A fat finger error is the bane of any stockbroker, portfolio manager or hedge fund manager. For a novice retail trader they are a painful shock. Losing money because you have typed in the wrong number or worse bought the wrong share, is not bad investment judgement but an operational mistake. Find out how to avoid doing so, and see how expensive fat finger errors can be.
What is a fat finger error
Examples of major fat finger trades
How to mitigate and deal with one
A fat finger trade is a euphemism for making a mistake in the process of buying or selling a security. It is so called because the suggestion is your finger is so fat that it pressed the wrong button by accident. As always with finance, the ruder or more random the expression, the more likely it will take hold!
Over your investment career there will be particular times where you place more trades than normal. This can be for a sector rotation, or because you adding a foreign portfolio investment to your stock portfolio.
It is at times like these, where you handling multiple trade orders over multiple markets and sectors that errors can creep in. The effects can be worse than being scammed out of your money.
There are many fat finger trading errors which you will never hear about. Among the biggest are the following two. In June 2015, a junior banker at Deutsche bank mixed up the gross figure and the net value, sending $6 billion by mistake to a U.S. based hedge fund. His boss has been on holiday at the time.
In 2014 in Japan, a broker placed orders for a value of $617 billion in companies such as Honda, Sony and Toyota as well as many others. Because the orders were placed over the counter, the broker had the (lucky) chance to cancel a majority of the orders when the mistake was realised. It is believed, the broker mistakenly put the total value of the transaction in the trading screen field intended for the number of shares.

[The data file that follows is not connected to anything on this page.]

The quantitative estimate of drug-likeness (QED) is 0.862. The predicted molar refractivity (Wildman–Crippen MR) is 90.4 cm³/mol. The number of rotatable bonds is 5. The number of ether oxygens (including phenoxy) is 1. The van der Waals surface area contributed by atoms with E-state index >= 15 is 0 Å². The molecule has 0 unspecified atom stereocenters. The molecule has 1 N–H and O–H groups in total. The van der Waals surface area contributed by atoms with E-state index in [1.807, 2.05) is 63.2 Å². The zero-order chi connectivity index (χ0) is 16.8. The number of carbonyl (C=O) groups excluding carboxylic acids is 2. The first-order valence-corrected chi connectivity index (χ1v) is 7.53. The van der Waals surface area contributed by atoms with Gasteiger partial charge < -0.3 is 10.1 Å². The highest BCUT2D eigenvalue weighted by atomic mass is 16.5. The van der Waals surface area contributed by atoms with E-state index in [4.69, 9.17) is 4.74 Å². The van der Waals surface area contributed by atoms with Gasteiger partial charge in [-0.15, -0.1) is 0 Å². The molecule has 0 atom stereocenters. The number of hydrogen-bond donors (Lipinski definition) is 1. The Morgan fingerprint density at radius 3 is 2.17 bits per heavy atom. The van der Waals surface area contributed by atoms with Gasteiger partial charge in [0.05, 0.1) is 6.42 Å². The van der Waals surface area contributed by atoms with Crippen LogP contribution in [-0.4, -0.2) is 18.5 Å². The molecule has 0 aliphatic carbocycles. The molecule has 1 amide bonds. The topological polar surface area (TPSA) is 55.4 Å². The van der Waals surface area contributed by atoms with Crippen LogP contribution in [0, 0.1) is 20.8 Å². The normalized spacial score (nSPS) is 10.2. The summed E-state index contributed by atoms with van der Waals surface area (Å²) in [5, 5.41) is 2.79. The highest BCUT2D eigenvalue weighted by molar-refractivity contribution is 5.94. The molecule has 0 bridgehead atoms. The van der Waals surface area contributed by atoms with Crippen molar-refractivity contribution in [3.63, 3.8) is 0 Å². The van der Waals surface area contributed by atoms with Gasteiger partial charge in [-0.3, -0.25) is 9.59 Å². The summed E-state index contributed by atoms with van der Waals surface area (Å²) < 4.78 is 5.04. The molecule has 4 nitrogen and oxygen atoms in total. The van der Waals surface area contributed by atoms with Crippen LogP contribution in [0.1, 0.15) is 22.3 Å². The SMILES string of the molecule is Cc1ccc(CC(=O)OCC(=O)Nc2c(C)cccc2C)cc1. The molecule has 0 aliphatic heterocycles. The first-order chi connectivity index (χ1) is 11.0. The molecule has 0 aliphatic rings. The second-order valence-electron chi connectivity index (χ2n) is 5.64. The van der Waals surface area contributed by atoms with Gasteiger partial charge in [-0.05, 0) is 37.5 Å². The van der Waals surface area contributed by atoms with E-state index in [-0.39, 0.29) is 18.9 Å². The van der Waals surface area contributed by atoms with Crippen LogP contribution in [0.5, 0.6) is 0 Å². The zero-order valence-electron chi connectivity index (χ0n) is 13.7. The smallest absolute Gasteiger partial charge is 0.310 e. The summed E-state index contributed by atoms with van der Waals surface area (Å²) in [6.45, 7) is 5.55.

Sometimes the error is not even spotted for a while! In 2015, the Investor Armin S. bought certificates for the wrong price from BNP Paribas. This caused a loss in the region of €160m for BNP, yet the error was not even spotted for a whole week, as BNP had failed to book more than 8,000 trades.
Trading in Zoom Technologies (ticker symbol: ZOOM) had to be halted as it became apparent that traders were actually wanting to buy Zoom Video Communications (ticker symbol: ZM)!
If you have a process in place, this will stop the likelihood of an error ever happening. You can do this by the following:
It is unlikely you will make a mistake if you follow the above recommendations. Do not try and place multiple trades if you are about to run out of the door or someone is trying to have a conversation with you.
Do not let the error become worse.
If it does all go wrong, i.e. you notice you have bought the wrong share, or placed a trade in the wrong account, then firstly think whether you can live with the mistake. Secondly if you cannot, immediately sell the position.
Do not get caught in the trap of hoping to sell it at a gain. You will end up losing more than just the trading fees and a small amount of your capital.
The downside risk to a fat finger error is not to be underestimated. Giving yourself a margin of safety when you are placing trades by clearing your mind of any distractions is important. Capital preservation is not only about investing with reduced risk but ensuring you do not lose money cheaply.
Above all if you have made an error, deal with it straight away. If you are intent on a career in finance, then immediately inform your (future) boss. This ensures they do not find out from someone else (never good). Also because of their experience, they may have a way of solving or reducing the problem. Above all, do not panic and keep a cool head!